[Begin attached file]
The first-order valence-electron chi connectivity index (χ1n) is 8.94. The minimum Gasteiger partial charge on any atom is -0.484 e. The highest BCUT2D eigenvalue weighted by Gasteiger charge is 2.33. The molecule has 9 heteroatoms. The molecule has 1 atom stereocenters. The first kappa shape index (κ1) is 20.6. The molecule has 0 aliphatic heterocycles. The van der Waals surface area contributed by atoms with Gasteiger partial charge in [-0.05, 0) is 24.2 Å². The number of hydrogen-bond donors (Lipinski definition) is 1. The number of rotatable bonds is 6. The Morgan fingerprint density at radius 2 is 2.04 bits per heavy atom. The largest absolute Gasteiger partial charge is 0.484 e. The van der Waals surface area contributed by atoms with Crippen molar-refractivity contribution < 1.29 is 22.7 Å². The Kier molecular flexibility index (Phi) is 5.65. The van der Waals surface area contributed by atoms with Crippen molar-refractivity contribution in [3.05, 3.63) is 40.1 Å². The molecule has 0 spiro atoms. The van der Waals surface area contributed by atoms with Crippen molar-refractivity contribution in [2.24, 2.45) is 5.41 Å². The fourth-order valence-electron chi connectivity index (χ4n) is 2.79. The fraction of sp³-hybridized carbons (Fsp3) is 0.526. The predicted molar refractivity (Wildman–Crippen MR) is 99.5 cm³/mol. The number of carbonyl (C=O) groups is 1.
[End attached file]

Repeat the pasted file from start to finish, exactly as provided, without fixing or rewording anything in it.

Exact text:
The first-order valence-electron chi connectivity index (χ1n) is 8.94. The minimum Gasteiger partial charge on any atom is -0.484 e. The highest BCUT2D eigenvalue weighted by Gasteiger charge is 2.33. The molecule has 9 heteroatoms. The molecule has 1 atom stereocenters. The first kappa shape index (κ1) is 20.6. The molecule has 0 aliphatic heterocycles. The van der Waals surface area contributed by atoms with Gasteiger partial charge in [-0.05, 0) is 24.2 Å². The number of hydrogen-bond donors (Lipinski definition) is 1. The number of rotatable bonds is 6. The Morgan fingerprint density at radius 2 is 2.04 bits per heavy atom. The largest absolute Gasteiger partial charge is 0.484 e. The van der Waals surface area contributed by atoms with Crippen molar-refractivity contribution < 1.29 is 22.7 Å². The Kier molecular flexibility index (Phi) is 5.65. The van der Waals surface area contributed by atoms with Crippen molar-refractivity contribution in [3.05, 3.63) is 40.1 Å². The molecule has 0 spiro atoms. The van der Waals surface area contributed by atoms with Crippen molar-refractivity contribution in [2.24, 2.45) is 5.41 Å². The fourth-order valence-electron chi connectivity index (χ4n) is 2.79. The fraction of sp³-hybridized carbons (Fsp3) is 0.526. The predicted molar refractivity (Wildman–Crippen MR) is 99.5 cm³/mol. The number of carbonyl (C=O) groups is 1.